WASHINGTON (WATE) — Senator Lamar Alexander’s (R-Tenn.) gave remarks Thursday on the Great American Outdoors Act, which he says he hopes gets passed.
According to Alexander’s office, the legislation he sponsored that has the strong support of President Trump, over 800 conservation and sportsmen’s organizations and 59 Senate cosponsors – that Senate Majority Leader Mitch McConnell (R-Ky.) announced the Senate will consider next week.
Alexander said the Great American Outdoors Act “would be the most significant conservation legislation enacted by Congress in at least half a century.”
During his remarks on the Senate floor, the senator mentioned the Great Smoky Mountains National Park.
“The [Great Smoky Mountains National Park] has a $20 million a year budget,” Alexander said. “How long do you think it’s going to take a $20 million annual budget to deal with $224 million dollars of deferred maintenance? It’s never going to happen. It’s never going to happen without this piece of legislation or something like it.
“There’s nothing any of us want to do more than get outside of our homes and get the fresh air. And these are the lands where we go to do that. Some of them are city parks, some are big parks like Yellowstone and Yosemite and the Great Smokies, but they’re our treasures and they are run down. The bathrooms leak, the sewage systems have closed campgrounds, and the visitor centers are embarrassing. In some cases the roads have potholes and the access roads aren’t built for the fishermen. This is a chance to take care of that. So I’m looking forward to the vote on cloture on Monday. I hope we get a big vote and send a strong signal to the American people that we in the Congress have heard them that even in a time of crisis like this that we can work together and do important work.”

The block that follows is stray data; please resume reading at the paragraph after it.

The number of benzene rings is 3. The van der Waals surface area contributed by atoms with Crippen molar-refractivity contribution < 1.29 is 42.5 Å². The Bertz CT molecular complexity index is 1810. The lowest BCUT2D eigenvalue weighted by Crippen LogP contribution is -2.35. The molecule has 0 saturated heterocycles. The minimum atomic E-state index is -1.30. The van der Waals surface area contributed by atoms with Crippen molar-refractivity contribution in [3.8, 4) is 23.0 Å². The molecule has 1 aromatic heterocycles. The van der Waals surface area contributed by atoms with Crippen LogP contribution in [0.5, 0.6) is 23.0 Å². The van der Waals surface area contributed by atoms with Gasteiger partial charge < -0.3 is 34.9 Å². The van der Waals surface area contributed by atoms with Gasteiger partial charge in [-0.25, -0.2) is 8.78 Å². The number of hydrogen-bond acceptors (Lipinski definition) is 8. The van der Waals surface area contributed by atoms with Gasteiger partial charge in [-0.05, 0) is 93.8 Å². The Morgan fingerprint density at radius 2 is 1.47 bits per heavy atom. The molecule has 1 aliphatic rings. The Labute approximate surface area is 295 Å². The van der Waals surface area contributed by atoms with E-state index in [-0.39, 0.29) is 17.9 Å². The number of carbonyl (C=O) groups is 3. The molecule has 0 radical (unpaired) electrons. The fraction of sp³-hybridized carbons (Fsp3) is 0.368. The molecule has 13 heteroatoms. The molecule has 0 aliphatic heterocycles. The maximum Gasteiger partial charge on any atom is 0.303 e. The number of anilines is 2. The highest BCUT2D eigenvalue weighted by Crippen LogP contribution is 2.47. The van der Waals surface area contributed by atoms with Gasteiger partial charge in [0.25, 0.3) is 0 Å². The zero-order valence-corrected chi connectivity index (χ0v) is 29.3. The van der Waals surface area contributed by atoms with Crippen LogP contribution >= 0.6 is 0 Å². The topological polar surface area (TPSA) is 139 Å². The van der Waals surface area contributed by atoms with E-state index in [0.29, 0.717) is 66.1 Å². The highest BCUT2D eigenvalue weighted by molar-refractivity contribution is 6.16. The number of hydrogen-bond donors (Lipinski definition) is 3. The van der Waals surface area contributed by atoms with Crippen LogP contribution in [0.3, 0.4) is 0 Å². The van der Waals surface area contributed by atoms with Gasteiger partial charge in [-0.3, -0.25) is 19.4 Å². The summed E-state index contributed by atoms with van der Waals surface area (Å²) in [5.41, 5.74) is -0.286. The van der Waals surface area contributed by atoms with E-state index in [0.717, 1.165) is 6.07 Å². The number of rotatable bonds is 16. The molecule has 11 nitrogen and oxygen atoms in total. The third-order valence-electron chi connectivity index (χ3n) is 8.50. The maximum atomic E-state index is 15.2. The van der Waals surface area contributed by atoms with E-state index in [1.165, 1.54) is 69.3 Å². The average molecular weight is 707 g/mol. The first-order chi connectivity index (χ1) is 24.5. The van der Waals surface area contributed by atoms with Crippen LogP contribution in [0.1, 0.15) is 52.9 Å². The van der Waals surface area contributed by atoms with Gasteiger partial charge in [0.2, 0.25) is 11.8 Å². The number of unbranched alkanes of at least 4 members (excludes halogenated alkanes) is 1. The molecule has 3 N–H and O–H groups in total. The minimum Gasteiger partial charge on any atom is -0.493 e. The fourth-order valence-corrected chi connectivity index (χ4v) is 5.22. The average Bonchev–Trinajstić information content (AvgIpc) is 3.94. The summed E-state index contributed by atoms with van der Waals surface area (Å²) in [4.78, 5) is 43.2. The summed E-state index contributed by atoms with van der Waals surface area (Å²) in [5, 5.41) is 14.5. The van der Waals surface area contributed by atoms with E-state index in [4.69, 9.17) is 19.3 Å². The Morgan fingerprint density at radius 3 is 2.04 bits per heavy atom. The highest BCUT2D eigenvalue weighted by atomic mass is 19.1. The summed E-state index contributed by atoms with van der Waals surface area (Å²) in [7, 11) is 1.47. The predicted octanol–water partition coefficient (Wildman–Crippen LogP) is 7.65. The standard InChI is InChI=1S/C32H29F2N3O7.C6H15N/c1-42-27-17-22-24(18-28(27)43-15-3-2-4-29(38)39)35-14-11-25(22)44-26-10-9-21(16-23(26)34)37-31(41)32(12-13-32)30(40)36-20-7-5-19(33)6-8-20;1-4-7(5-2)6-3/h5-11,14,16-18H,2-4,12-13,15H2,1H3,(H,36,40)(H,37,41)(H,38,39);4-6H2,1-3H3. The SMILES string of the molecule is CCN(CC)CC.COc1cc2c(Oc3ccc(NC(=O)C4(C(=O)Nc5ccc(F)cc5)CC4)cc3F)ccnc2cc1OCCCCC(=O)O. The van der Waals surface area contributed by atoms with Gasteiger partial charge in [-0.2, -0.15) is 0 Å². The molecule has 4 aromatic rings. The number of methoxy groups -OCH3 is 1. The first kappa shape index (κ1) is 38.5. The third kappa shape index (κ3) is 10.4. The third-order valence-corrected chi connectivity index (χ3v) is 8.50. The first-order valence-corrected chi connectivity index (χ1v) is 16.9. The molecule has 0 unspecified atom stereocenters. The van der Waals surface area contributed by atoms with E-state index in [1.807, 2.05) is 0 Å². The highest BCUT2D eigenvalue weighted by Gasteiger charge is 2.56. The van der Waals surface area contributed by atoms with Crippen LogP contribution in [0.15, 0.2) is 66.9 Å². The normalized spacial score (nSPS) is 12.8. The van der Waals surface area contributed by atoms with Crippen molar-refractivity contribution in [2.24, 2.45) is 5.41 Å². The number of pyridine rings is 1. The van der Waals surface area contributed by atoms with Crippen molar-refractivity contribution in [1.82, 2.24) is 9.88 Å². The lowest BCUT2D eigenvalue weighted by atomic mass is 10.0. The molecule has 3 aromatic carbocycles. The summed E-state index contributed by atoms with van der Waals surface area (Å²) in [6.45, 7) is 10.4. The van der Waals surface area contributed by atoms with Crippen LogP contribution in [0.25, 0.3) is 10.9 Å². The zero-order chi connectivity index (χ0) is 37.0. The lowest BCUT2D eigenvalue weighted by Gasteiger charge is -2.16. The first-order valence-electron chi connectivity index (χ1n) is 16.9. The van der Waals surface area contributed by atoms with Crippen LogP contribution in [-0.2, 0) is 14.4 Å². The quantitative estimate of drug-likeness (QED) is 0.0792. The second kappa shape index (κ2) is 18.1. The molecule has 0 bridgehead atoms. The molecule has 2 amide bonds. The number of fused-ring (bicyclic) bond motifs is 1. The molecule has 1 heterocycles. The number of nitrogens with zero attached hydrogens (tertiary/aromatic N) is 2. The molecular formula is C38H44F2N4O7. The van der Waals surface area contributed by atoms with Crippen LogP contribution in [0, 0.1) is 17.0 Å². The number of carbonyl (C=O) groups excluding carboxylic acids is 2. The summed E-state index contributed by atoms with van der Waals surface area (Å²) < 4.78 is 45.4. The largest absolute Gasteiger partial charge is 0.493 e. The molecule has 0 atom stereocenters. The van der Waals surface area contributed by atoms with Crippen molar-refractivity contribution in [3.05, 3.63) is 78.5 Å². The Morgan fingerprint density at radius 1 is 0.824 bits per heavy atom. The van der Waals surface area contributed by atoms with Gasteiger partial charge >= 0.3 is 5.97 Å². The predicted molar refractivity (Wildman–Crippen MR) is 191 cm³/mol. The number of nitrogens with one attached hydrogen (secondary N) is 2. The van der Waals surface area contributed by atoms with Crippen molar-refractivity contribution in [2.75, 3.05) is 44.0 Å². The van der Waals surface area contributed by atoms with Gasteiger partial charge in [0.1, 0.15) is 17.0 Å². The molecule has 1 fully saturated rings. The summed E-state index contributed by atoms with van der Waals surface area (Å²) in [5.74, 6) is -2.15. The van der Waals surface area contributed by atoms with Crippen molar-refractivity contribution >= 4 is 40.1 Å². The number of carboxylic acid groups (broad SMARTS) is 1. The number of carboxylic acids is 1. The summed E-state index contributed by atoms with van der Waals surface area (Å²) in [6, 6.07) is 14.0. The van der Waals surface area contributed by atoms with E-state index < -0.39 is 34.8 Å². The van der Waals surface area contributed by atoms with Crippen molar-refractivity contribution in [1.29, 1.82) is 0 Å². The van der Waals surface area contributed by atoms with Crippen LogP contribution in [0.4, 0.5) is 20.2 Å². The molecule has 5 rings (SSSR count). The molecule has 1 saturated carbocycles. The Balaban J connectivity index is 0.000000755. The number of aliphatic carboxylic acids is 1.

The Great American Outdoors Act will fully fund the Land and Water Conservation Fund permanently – something Congress has been trying to do since 1964.
The legislation also includes the Restore Our Parks Act – legislation Alexander introduced that would cut in half the maintenance backlog at national parks and help restore the 419 national parks so Americans can enjoy them.
The legislation also provides funding to help other public lands address their maintenance backlog, such as the U.S. Forest Service, the U.S. Fish and Wildlife Service, the Bureau of Land Management and the Bureau of Indian Education.
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